Maple Leaf Gardens reopened to public

Hundreds of people line up to get into the iconic Maple Leaf Gardens in downtown Toronto, which has been converted into a multi-use building with a shopping centre.
Maple Leaf Gardens was home to the NHL's Toronto Maple Leafs for almost seven decades before the team moved to the Air Canada Centre in 1999. (Canadian Press)

Hundreds of people lined up to get into the iconic Maple Leaf Gardens in downtown Toronto, though the crowd was made primarily of foodies instead of hockey aficionados.

The retail centre in the renovated building, which includes a Loblaws store, a Joe Fresh clothing outlet and LCBO, opened at 8 a.m. ET Wednesday.

William Patton was first in line, having spent a chilly night waiting in the cold.

"Well I'd like to see what they've done inside of course, naturally," he told CBC News. "Who wouldn't?"

CBC reporter Colin Butler said one of the only throwbacks to the arena's past was a sculpture of a maple leaf made from some old blue seats.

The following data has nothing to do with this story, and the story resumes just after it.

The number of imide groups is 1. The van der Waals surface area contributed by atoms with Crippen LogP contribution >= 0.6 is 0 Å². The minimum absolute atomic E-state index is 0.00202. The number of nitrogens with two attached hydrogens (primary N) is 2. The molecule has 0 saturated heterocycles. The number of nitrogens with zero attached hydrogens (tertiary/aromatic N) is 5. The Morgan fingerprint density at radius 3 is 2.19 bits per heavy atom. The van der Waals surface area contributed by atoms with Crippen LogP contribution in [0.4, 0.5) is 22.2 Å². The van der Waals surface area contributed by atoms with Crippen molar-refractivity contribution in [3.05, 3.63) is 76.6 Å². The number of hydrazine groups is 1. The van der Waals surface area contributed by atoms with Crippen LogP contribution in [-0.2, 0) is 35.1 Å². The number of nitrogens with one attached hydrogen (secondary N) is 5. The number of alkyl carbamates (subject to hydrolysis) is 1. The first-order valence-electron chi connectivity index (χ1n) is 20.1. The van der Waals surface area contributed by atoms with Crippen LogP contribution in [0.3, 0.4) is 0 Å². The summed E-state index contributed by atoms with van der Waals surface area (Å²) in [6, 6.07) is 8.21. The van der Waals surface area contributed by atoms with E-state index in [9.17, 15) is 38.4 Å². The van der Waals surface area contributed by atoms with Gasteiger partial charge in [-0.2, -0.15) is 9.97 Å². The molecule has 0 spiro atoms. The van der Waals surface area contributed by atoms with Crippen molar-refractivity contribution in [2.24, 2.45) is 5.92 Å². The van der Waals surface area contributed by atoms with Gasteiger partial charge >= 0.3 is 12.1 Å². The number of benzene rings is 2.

"The exterior remains much the same but inside, that's what's different," he said.

That didn't stop hundreds from attending.

Butler said the lineup to get into the former home of the Toronto Maple Leafs stretched almost from Carlton and Church streets to Yonge Street, a distance of some 300 metres.

Hockey rink will open in spring

However, the rink will eventually be home to a hockey team again.

Ryerson University is constructing an athletic centre that will feature a rink and a 2,600-seat arena, scheduled to open in the spring. The school's hockey team, the Ryerson Rams, will call the building home.

The Gardens closed in 1999, when the National Hockey League's Maple Leafs moved to the Air Canada Centre. The team had used the arena for almost 70 years. It was also a popular concert venue.

The revamp of the building, however, has been a drawn out, years-long process fraught with controversy and complications as Ryerson, Loblaws and Torontonians debated about how the space would be used.

While the arena is slated for a grand opening in May, the bleachers are still just concrete slabs with wooden railings and worktables are still strewn above in the stands. But there are glimpses — the floodlights on the ceiling and cables at centre ice that will support the scoreboard — of what the complex will look like when crowded with students.

With files from The Canadian Press